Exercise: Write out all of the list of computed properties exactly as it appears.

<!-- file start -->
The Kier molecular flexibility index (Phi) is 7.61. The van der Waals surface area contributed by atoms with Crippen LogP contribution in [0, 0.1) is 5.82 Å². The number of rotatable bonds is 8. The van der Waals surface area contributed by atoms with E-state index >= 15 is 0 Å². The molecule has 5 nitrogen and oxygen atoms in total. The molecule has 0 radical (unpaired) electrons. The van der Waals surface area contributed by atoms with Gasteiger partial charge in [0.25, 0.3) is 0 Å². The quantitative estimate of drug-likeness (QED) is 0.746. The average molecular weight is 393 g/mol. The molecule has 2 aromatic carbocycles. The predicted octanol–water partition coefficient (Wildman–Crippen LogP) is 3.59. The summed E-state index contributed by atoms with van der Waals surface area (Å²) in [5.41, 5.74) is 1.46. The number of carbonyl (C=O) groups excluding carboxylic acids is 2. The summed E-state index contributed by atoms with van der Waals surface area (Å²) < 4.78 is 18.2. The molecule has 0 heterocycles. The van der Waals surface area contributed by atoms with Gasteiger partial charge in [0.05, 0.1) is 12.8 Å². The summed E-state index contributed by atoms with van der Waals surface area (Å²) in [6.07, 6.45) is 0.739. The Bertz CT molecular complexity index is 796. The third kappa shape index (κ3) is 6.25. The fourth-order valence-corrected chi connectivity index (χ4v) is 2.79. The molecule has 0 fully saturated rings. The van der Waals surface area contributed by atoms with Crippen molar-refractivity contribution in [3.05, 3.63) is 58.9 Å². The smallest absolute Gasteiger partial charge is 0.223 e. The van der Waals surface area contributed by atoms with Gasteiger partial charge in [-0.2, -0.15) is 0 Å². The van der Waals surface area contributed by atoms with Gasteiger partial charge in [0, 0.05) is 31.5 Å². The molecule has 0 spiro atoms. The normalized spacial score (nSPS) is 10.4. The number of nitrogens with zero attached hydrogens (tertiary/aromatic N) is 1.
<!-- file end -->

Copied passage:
The Kier molecular flexibility index (Phi) is 7.61. The van der Waals surface area contributed by atoms with Crippen LogP contribution in [0, 0.1) is 5.82 Å². The number of rotatable bonds is 8. The van der Waals surface area contributed by atoms with E-state index >= 15 is 0 Å². The molecule has 5 nitrogen and oxygen atoms in total. The molecule has 0 radical (unpaired) electrons. The van der Waals surface area contributed by atoms with Gasteiger partial charge in [0.25, 0.3) is 0 Å². The quantitative estimate of drug-likeness (QED) is 0.746. The average molecular weight is 393 g/mol. The molecule has 2 aromatic carbocycles. The predicted octanol–water partition coefficient (Wildman–Crippen LogP) is 3.59. The summed E-state index contributed by atoms with van der Waals surface area (Å²) in [5.41, 5.74) is 1.46. The number of carbonyl (C=O) groups excluding carboxylic acids is 2. The summed E-state index contributed by atoms with van der Waals surface area (Å²) < 4.78 is 18.2. The molecule has 0 heterocycles. The van der Waals surface area contributed by atoms with Gasteiger partial charge in [0.05, 0.1) is 12.8 Å². The summed E-state index contributed by atoms with van der Waals surface area (Å²) in [6.07, 6.45) is 0.739. The Bertz CT molecular complexity index is 796. The third kappa shape index (κ3) is 6.25. The fourth-order valence-corrected chi connectivity index (χ4v) is 2.79. The molecule has 0 fully saturated rings. The van der Waals surface area contributed by atoms with Crippen molar-refractivity contribution in [3.05, 3.63) is 58.9 Å². The smallest absolute Gasteiger partial charge is 0.223 e. The van der Waals surface area contributed by atoms with Gasteiger partial charge in [-0.2, -0.15) is 0 Å². The van der Waals surface area contributed by atoms with Gasteiger partial charge in [0, 0.05) is 31.5 Å². The molecule has 0 spiro atoms. The normalized spacial score (nSPS) is 10.4. The number of nitrogens with zero attached hydrogens (tertiary/aromatic N) is 1.